9.000 km and a nanometer

“When we first met, Nearfield Instruments employed 40 people. By the time we packaged and shipped the first machine, Nearfield employed 80 people. Now there are almost 100.” Account Manager Bas Driendijk at IPS and Roland van Vliet of Nearfield Instruments are looking back upon an exciting and successful project.


Try to explain it to someone who is not familiar with the world of microelectronics, semiconductors, and chips. Try to explain that a wafer is a thin slice of monocrystalline semiconductor material. And that by an intensive and expensive process these wafers are made into chips and that that output must be the superlative degree of perfection.



That is why chip manufacturers are very committed to measuring and monitoring chips, to detect possible errors at an early stage. Roland van Vliet is COO at Nearfield Instruments (NFI). A company that has achieved a unique position in this field. “Where others measure critical dimensions and other process parameters in 2D, our QUADRA system goes further.” This results in a form of mechatronics and nanotechnology at Olympic level.

It took years to build the first machine. At first TNO worked on it and then since 2016 Nearfield Instruments, a spin-off of TNO. Since the last week of 2020 QUADRA is at a chip manufacturer in Asia. It is impossible to underestimate the importance of that success for Nearfield Instruments. IPS Technology can imagine what it’s like, as it was actively involved in the process.


Exciting book

“I had never worked as closely together with a client before,’ says Driendijk. How that came about? “Because we got involved when the machine was still under development. Specifications, wishes, and requirements changed regularly. It is as if you are looking over the shoulder of people writing an exciting book. Indeed, as if you are allowed to write one of the chapters of that book.”

Van Vliet smiles and says: “We soon realized that we needed a specialist for the packaging and transport of the machine. Our motto is: outsource work that can be outsourced and do it yourself if you have to. If you contact a packaging specialist at an early stage, such a company is confronted with all sorts of changes during the process. That calls for flexibility.”



Driendijk says that this flexibility was required and offered until the last moment. “In the last few weeks, it happened that my colleague got an email from a developer in the middle of the night. An email with what should really the last question or remark.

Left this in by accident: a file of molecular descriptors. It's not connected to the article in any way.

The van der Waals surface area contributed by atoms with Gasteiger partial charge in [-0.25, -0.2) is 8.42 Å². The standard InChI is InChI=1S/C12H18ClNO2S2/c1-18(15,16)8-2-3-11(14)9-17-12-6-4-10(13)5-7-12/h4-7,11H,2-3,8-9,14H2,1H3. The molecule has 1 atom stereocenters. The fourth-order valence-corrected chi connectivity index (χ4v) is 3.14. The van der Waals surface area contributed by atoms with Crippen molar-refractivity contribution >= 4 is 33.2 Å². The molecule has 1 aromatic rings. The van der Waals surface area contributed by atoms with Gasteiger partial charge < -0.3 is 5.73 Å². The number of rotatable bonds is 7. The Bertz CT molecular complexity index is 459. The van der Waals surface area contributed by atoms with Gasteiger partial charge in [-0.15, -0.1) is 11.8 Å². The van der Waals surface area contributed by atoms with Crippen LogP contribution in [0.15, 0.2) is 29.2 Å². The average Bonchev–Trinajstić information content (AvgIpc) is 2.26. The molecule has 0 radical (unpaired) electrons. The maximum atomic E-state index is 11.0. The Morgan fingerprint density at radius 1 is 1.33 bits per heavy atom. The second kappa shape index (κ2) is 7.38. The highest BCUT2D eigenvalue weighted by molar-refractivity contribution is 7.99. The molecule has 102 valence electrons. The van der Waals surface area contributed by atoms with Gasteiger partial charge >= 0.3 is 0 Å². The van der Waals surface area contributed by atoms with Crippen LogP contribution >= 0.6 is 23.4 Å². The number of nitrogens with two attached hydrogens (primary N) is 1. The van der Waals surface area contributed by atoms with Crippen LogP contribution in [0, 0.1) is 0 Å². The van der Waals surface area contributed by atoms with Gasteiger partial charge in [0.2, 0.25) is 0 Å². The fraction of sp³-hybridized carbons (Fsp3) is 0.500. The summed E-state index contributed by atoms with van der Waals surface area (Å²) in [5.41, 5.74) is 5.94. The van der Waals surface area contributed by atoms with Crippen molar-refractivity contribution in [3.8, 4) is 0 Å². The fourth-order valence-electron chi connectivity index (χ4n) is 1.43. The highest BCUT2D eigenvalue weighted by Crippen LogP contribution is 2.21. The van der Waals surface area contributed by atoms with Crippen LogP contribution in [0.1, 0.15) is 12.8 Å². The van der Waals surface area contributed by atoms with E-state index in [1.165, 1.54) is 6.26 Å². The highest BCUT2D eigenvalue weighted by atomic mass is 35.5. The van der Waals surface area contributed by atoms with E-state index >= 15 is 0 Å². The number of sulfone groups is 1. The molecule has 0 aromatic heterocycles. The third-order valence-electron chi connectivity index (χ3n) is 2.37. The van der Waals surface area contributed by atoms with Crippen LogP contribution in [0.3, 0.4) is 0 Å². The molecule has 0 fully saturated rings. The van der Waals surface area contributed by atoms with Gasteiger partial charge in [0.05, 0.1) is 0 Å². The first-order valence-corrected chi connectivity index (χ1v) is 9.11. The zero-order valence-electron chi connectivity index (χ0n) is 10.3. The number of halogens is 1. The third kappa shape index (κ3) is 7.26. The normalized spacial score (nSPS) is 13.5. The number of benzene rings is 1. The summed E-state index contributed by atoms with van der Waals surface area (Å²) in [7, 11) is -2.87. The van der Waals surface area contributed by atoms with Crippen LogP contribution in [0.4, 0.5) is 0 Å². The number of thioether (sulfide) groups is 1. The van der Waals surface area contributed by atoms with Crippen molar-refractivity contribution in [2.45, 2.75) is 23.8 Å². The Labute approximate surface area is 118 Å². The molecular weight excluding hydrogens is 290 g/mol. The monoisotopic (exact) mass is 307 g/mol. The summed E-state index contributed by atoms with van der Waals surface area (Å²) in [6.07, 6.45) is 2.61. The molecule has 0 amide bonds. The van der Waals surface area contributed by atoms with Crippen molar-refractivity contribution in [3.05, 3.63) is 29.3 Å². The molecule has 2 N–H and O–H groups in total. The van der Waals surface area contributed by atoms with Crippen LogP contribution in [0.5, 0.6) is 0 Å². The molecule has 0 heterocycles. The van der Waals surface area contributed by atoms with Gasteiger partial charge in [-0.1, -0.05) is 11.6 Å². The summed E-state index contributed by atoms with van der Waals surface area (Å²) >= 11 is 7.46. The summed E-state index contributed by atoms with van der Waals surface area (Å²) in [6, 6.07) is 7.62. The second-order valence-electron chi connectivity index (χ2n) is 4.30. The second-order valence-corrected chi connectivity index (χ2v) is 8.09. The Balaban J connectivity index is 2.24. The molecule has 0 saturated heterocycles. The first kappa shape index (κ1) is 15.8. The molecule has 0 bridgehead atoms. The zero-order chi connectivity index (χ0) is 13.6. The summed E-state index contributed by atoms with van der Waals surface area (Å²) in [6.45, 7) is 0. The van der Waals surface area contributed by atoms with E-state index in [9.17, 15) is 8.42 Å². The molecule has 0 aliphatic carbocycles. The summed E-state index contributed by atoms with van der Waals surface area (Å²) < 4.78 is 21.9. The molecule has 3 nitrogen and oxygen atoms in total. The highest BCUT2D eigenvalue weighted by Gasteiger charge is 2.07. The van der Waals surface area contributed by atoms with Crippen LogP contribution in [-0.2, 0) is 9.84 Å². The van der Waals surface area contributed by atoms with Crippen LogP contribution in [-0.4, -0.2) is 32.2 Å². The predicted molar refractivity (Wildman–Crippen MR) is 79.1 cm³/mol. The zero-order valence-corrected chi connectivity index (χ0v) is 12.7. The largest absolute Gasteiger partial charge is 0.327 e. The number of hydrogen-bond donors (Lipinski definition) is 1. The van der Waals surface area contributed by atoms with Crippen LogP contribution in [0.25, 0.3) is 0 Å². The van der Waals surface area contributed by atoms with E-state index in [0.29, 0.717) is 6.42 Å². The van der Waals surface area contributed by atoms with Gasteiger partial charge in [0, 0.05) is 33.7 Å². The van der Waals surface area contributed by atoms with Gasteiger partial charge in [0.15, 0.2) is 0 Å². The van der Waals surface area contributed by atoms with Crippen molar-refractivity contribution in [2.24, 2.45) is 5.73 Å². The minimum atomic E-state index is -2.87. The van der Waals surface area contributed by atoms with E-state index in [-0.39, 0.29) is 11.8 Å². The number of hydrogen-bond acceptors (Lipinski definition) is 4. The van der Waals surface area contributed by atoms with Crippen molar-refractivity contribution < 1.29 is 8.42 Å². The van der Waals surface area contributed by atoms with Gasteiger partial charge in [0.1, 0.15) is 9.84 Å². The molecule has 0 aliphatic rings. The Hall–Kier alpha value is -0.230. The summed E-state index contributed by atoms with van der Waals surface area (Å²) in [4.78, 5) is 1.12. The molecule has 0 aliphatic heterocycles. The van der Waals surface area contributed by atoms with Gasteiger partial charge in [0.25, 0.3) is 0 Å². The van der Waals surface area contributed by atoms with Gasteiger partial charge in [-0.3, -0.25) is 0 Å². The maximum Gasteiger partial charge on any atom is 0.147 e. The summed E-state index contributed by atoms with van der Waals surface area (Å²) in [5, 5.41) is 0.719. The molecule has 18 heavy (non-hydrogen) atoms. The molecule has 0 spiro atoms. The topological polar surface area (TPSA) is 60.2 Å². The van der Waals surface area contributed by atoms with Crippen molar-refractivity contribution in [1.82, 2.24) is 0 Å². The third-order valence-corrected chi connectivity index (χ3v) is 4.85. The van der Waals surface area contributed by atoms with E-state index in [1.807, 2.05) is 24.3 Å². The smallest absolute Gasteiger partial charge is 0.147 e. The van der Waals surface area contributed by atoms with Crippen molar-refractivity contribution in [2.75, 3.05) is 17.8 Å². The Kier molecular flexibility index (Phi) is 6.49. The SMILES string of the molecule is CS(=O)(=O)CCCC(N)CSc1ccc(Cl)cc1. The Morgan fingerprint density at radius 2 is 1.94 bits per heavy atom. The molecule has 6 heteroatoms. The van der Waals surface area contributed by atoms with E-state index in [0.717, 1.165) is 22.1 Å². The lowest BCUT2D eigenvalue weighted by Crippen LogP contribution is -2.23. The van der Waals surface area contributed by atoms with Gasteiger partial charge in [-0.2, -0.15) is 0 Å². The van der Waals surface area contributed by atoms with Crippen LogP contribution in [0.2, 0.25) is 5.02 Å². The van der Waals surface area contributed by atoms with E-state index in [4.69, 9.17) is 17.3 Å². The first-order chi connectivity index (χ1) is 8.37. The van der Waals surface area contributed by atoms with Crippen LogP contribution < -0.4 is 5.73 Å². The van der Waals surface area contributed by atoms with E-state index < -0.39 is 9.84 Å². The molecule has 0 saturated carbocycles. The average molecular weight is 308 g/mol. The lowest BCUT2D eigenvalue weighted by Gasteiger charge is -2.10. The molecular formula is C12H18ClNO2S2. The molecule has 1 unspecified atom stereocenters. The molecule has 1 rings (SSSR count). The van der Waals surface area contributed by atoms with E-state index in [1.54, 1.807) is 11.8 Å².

IPS is a division of Meilink, the biggest industrial packaging company in the Netherlands. Therefore, it could offer the entire chain from the design of the packaging to delivering the machine at the other side of the world. Meilink supplied personnel for packaging the optimally cleaned components. This happened at the site of Nearfield Instruments, partly in the clean room of the company. “We could have done it at our site as well,” says Driendijk. “We adapt ourselves to what is most convenient for the customer.”


Dutch solidity

Eventually under the auspices of IPS fourteen crates were flown from the Netherlands to Asia, a distance of 9,000 kilometers. IPS ensured that vibrations, shocks, high and low temperatures, and massive G-forces had no influence on the extremely sensitive components. The secret: solidity. As Driendijk puts it: “Even ground-breaking technology must be packaged with Dutch solidity.”

Van Vliet nods and says: “The sizes of the machine are 3 x 2 x 2.5 meter. It couldn’t be transported in one piece. Disassembling, shipment, reassembling. It was a complex process. Especially since we were dealing with extremely sensitive, ultraclean components.”


Machine number 2

Could we have done an even better job? “We already know what we are going to do differently with machine number 2,” confesses Van Vliet. “The efficiency can be improved.” Driendijk adds: “With the first machine we just followed the changing wishes and circumstances. Thanks to that experience we can immediately develop the most optimal solution for the second machine.”

And there will be a second machine. Nearfield Instruments and IPS are sure of it.

9000 km and a nanometer


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